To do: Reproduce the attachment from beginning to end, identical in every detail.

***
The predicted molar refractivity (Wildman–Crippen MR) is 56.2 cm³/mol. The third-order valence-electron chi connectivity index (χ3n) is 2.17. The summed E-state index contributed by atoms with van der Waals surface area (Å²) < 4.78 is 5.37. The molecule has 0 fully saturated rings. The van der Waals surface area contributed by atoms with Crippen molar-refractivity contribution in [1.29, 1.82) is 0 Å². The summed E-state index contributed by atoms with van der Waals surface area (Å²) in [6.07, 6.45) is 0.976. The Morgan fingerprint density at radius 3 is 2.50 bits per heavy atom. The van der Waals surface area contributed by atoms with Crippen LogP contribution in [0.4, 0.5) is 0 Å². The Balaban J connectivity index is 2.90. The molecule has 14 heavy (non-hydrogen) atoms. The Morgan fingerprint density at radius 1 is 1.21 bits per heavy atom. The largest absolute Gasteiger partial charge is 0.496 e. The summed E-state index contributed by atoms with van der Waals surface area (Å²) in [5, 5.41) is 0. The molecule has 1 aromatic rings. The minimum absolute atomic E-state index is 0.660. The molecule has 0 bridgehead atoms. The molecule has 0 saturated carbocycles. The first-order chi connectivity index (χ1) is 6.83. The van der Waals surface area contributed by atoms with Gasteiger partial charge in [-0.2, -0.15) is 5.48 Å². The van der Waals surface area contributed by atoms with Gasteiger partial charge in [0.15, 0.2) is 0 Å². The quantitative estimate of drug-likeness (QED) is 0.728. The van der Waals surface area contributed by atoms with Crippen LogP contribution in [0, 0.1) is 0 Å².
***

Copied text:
The predicted molar refractivity (Wildman–Crippen MR) is 56.2 cm³/mol. The third-order valence-electron chi connectivity index (χ3n) is 2.17. The summed E-state index contributed by atoms with van der Waals surface area (Å²) < 4.78 is 5.37. The molecule has 0 fully saturated rings. The van der Waals surface area contributed by atoms with Crippen molar-refractivity contribution in [1.29, 1.82) is 0 Å². The summed E-state index contributed by atoms with van der Waals surface area (Å²) in [6.07, 6.45) is 0.976. The Morgan fingerprint density at radius 3 is 2.50 bits per heavy atom. The van der Waals surface area contributed by atoms with Crippen LogP contribution in [0.4, 0.5) is 0 Å². The Balaban J connectivity index is 2.90. The molecule has 14 heavy (non-hydrogen) atoms. The Morgan fingerprint density at radius 1 is 1.21 bits per heavy atom. The largest absolute Gasteiger partial charge is 0.496 e. The summed E-state index contributed by atoms with van der Waals surface area (Å²) in [5, 5.41) is 0. The molecule has 1 aromatic rings. The minimum absolute atomic E-state index is 0.660. The molecule has 0 bridgehead atoms. The molecule has 0 saturated carbocycles. The first-order chi connectivity index (χ1) is 6.83. The van der Waals surface area contributed by atoms with Gasteiger partial charge in [-0.2, -0.15) is 5.48 Å². The van der Waals surface area contributed by atoms with Gasteiger partial charge in [0.15, 0.2) is 0 Å². The quantitative estimate of drug-likeness (QED) is 0.728. The van der Waals surface area contributed by atoms with Crippen LogP contribution in [0, 0.1) is 0 Å².